The city of Tallinn is assessing the damage after two consecutive nights of violent rioting by gangs of mostly young local Russians. The third night passed relatively quietly. Ostensibly triggered by the expected relocation of the Red Army monument (the Bronze Soldier) from downtown Tallinn, the protests turned into a rampage, with drunkenness and plunder overriding the political or ethnic motivations.
Compared to the first night of rioting, April 26-27 (see EDM, April 27), the night of April 27-28 featured even younger mobs, partly under 18 years of age, looting shops in the downtown Viru Street and Vabaduse Square, after having devastated the shops on Tatari Street the preceding night. They particularly sought out sports clothes and liquor. Rioters holding bottles of alcoholic drink became the iconic image of both nights. They also smashed windows at the Estonia Theater, the Estonian Academy of Arts, and the governing Reform Party’s offices.
In a rare political gesture, a large group of secondary-school students demonstrated outside the parliament building under the slogan, “USSR Forever.” Occasionally during both nights, rioters waved the Russian flag or shouted “Russia, Russia;” but such episodes were isolated and uncharacteristic of the events as a whole.
Youths arriving from the Russian-settled northeastern towns of Narva and Sillamae rioted in the nearby Estonian-majority town of Johvi. There they set on fire the monument to Alexander Tonisson, commander of Estonia’s successful defense against Soviet Russian forces in 1918, who was killed after the 1940 occupation by those same forces.
According to Interior Minister Juri Pihl, speaking after the second night, the rioting did not seem to reflect organized preparations, planning, or clear leadership, but for the most part a mob spirit and spontaneous dynamic. The red-brown group Nochnoy Dozor (Night Watch) was clearly an instigator, but did not seem capable of controlling the events. Minister of Foreign Affairs Urmas Paet, noting that most rioters were “Russian-speaking” youths, stated that the police also detained some Estonian youths who had joined in the looting. The police had to bring reinforcements to Tallinn from elsewhere in the country as well as volunteers from the civil-defense league (Kaitseliit).
The police was outnumbered and in difficulty at critical places and moments. Ultimately it used light and sound grenades, tear gas canisters, dry powder extinguishers, and water cannons to contain the rampage. During the three nights it detained almost 1,000 rioters, although it promptly escorted many under-18s to their parents. Forty-six persons, half of them non-citizens, remained in custody for pre-trial proceedings as of April 30. Approximately 120 rioters and some 30 policemen were treated in hospitals for injuries. One rioter, identified as “Dmitry,” was stabbed to death by another rioter, initially identified as “Oleg.”
Russia’s state-controlled television channels misleadingly claimed that the monument had been “cut to pieces,” whereas it is actually being transferred intact to a military cemetery on the outskirts of Tallinn. The Russian channels reported very little about the vandalism and drunkenness. Instead, they blamed Estonian police for “brutality,” characterized the gangs as “Russian school pupils,” “monument defenders,” and “anti-fascists,” and ran archival footage of Soviet-era festivities around the monument. Russian TV generalized that “British MPs” disapproved of Estonia, only to produce the eccentric leftist George Galloway expressing that view.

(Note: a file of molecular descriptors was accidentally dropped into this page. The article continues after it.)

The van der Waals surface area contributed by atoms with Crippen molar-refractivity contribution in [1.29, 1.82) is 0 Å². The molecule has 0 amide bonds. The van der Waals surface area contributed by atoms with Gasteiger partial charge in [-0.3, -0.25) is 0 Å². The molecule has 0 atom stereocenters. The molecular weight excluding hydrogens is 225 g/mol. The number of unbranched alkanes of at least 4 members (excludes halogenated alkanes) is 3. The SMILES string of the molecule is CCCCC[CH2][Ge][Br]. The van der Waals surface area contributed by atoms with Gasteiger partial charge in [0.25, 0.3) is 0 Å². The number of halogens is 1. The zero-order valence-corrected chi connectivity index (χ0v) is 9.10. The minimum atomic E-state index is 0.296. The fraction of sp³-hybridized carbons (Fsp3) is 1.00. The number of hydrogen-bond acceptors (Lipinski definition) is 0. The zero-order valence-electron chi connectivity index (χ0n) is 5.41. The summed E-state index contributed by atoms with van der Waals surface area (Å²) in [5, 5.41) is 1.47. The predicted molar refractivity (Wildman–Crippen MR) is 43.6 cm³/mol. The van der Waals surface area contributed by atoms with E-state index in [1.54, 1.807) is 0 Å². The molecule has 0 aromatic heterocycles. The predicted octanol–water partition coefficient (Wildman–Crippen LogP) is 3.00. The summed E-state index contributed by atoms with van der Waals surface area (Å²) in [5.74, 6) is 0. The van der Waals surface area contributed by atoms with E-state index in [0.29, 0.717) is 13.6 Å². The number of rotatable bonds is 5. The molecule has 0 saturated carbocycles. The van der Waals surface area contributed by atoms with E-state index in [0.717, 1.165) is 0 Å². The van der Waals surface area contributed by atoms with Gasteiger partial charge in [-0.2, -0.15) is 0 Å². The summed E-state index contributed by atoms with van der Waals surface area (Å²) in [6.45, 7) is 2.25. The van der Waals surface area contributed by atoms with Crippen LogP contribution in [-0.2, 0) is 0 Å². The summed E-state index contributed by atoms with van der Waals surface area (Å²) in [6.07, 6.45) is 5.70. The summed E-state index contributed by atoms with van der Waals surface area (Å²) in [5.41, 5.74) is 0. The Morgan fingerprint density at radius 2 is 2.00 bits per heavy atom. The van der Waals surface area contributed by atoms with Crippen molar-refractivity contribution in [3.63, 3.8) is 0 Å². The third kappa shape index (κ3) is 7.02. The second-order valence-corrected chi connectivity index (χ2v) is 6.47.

In remarks broadcast to the country on April 27, President Toomas Ilves commented, “The criminals who struck last night were not united by ethnicity, but rather by the wish to rampage, demolish, and plunder.” He characterized the actions as ordinary crime and the participants as liable for criminal prosecution under the law. Vandalism has nothing to do with honoring the memory of soldiers killed in the war, Ilves noted, implicitly answering Moscow’s attempts to politicize and ethnicize the events.
The rioters’ social profile is extremely unrepresentative of the Russian/”Russian-speaking” population of Estonia and specifically of Tallinn. That population on the whole did not become involved in any protest activity, although many of them clearly resented the removal of the Bronze Soldier. The hard-core protest constituency that had recently assembled at the site consisted largely of Soviet-era veterans, with a sprinkling of politicized Russian youths. The rampaging groups, however, burst as new entrants upon the scene. Their activity seems at least in part to fit French sociologists’ description of Arab youths’ riots in France as “émeutes ludiques” — rioting for the excitement of it — barely, if at all, related to political grievances, but subject to manipulation by political forces.
On the other hand, a sense of Soviet nostalgia does seem to be emerging among some local Russian secondary-school students in Estonia and Latvia from age cohorts with no experience of Soviet rule. This development reflects the impact of Russian television channels presenting the Soviet Union in an attractive light. Local Russian hardliners and Moscow can politicize and misuse this particular segment as a protest constituency. However — as former prime minister Mart Laar and others pointed out — 99% of local Russians stayed away from these protests despite instigation by Moscow’s television coverage and politicians.
(BNS, Interfax, Russian Television Channel One and NTV, Reuters, AP, April 27-30)